Coach Kenneth Rippetoe
Health, Fitness, and Beauty
Kenneth is the founder and head coach of One with the Water, a nonprofit swim school that offers need-based scholarships to children with special needs, adults, low-income families, and service-disabled Veterans. He is a certified US Paralympic Disabilities Swim Coach and a strength and conditioning coach.
To nap or not to nap, that is the question. Personally, I say a resounding yes, and thankfully there is a robust body of research to bolster my position.
There is an art to the length of a nap so pay attention. A 10-20 minute nap leaves you feeling refreshed. (Also known as the famous power nap). 45-60 mins means you wake up mid-sleep cycle, creating the dreaded nap hangover, and should be avoided at all costs. 90 minutes is ideal if you are lucky enough to have a schedule that allows you that luxury.
An hour and a half carries you through one full sleep cycle from lightest to deepest back to lightest, and should allow you to wake up feeling alert. Studies also show napping for this length of time can improve memory and creativity Anything longer than an hour and a half to two hours creates the risk of disrupting your nighttime sleep patterns and throwing off your natural circadian rhythms https://onlinelibrary.wiley.com/doi/full/10.1111/j.1365-2869.2008.00718.x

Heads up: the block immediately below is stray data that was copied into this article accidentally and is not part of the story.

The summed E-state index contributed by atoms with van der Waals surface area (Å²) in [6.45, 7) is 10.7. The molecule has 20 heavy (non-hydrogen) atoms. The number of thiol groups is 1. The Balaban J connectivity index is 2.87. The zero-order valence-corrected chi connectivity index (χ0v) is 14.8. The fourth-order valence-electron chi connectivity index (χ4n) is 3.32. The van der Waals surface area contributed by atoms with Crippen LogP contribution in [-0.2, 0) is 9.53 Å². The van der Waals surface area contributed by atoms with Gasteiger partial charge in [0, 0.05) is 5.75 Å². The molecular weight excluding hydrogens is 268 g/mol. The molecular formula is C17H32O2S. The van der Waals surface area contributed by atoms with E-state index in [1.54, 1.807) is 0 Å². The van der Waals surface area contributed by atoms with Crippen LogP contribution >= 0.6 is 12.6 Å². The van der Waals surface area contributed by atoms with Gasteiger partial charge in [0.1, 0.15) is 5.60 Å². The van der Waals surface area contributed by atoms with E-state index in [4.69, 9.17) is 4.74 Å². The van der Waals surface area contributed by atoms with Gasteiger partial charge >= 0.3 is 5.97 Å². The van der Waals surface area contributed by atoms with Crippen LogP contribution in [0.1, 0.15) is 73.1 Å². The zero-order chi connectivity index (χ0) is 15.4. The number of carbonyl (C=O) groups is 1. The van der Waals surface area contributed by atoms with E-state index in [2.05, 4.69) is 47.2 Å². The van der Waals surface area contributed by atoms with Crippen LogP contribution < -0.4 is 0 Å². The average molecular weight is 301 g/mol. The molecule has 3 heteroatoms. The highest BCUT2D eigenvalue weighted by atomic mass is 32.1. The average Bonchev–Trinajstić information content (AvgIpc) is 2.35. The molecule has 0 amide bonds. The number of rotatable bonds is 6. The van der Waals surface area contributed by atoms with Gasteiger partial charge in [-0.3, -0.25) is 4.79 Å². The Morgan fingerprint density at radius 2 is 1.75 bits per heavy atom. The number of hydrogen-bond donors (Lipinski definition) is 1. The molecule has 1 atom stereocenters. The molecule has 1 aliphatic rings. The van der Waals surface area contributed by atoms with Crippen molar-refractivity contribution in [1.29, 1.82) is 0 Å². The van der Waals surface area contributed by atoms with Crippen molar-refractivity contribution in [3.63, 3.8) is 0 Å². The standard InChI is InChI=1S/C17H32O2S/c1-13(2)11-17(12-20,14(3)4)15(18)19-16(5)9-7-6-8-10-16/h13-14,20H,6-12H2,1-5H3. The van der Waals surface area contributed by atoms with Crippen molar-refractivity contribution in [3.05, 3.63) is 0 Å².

Now letâ€™s talk about the benefits of napping. The research is clear and there is a lot of it. A quick midday nap can give you better reaction time, a higher emotional tolerance, increased alertness, and improved memory. In fact, a 2010 study done by UC Berkeley shows that napping can clear the brainâ€™s short-term memory storage and make room for new information, boosting your cognitive performance post nap.
Additionally, a new study published in 2018 shows that napping can sort through our subconscious clutter, improving our decision making processes post snooze. https://onlinelibrary.wiley.com/doi/10.1111/jsr.12728
And finally, when should you nap? It turns out there is, in fact, a perfect napping window. A large body of research shows that 2-3 in the afternoon is prime nap time. This specific window is tied to your circadian rhythms, early enough that you donâ€™t interfere with your evening sleep habits, and right in the middle of the post-lunch haze. And don't forget to keep your sleep environment the same as if you were going to bed, dark, quiet, and cool.
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